Publication Date: August 13, 2013
Other Editions of This Title: Board Book
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BEWARE OF CRANKENSTEIN!
Who is Crankenstein?
HE IS A MONSTER OF GRUMPINESS THAT NO ONE CAN DESTROY! MEHHRRRR!!! HE'S ALIVE!
He may look like any ordinary boy, but when faced with a rainy day, a melting popsicle, or an early bedtime, one little boy transforms into a mumbling, grumbling Crankenstein. When Crankenstein meets his match in a fellow Crankenstein, the results could be catastrophic--or they could be just what he needs to brighten his day!
Samantha Berger is a former editor at Scholastic Books and VP of Animation Extra Content at Nickelodeon. She has written over seventy books, including Martha Doesn't Share and Martha Doesn't Say Sorry. She lives in New York with her dog, Polly Pocket.
Dan Santat is the New York Times bestselling illustrator of Because I'm Your Dad and the author/illustrator of Sidekicks and the winner of the Silver Medal from the Society of Illustrators for Oh No! (Or How My Science Project Destroyed the World) by Mac Barnett. He lives in Los Angeles.
Praise for Crankenstein:
"Expect many re-read requests from Crankensteins who may (or may not) recognize themselves."—Publishers Weekly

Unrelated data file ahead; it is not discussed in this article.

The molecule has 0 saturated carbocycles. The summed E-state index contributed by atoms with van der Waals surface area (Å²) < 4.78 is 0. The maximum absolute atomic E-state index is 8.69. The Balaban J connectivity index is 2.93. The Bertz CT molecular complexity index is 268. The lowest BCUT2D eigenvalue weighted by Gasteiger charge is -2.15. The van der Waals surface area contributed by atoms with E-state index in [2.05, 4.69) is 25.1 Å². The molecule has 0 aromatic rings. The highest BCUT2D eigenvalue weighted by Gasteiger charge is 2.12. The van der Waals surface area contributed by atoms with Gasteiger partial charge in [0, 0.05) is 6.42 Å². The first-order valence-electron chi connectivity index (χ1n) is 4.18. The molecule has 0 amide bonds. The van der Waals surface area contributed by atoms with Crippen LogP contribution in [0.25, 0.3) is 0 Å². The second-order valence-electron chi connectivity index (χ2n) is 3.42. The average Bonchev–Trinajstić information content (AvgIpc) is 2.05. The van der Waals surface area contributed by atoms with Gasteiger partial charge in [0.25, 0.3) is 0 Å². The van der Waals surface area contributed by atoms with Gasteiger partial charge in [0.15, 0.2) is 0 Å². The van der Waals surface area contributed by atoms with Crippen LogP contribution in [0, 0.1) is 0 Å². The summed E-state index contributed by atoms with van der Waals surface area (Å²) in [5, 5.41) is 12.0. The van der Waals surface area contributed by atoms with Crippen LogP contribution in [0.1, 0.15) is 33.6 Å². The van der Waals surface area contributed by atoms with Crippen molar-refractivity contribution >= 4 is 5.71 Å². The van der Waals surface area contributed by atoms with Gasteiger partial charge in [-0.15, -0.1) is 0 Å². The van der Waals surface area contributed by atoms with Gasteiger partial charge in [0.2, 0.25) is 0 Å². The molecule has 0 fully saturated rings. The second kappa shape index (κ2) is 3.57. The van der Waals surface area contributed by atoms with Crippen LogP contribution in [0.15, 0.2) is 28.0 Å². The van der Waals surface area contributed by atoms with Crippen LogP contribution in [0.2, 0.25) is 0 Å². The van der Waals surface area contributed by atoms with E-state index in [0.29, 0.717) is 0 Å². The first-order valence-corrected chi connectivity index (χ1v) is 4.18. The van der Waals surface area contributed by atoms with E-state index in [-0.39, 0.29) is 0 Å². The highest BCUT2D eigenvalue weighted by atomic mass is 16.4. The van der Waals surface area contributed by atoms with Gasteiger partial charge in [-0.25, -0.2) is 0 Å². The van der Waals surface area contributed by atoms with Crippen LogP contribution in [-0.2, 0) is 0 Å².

"Will the creature ever turn from "MEHHRRRR!" to merry? Youngsters will roar along with Crankenstein through this silly and sympathetic story of grumpy-grouchies."—School Library Journal
"Whoa. Be prepared for the intense frustrations, the moody outbursts and the green scowls of Crankenstein...Each setting reveals sly comic elements that both kids and their grown-ups will appreciate. Readers will laugh out loud...Get ready to read this aloud a lot."—Kirkus Reviews
"Sometimes-when you have to go to school, when you have to take cough syrup-all there is to say is "MEHHRRRR!"... This is a No, David! for slightly older kids..."—The Horn Book
"The grumpy monster inside all of us who rears its ugly head when things go wrong-the one who says "MEHHRRR!" to every cheerful suggestion-takes center stage in this picture book describing a kid at his most ornery."—The Bulletin of the Center for Children's Books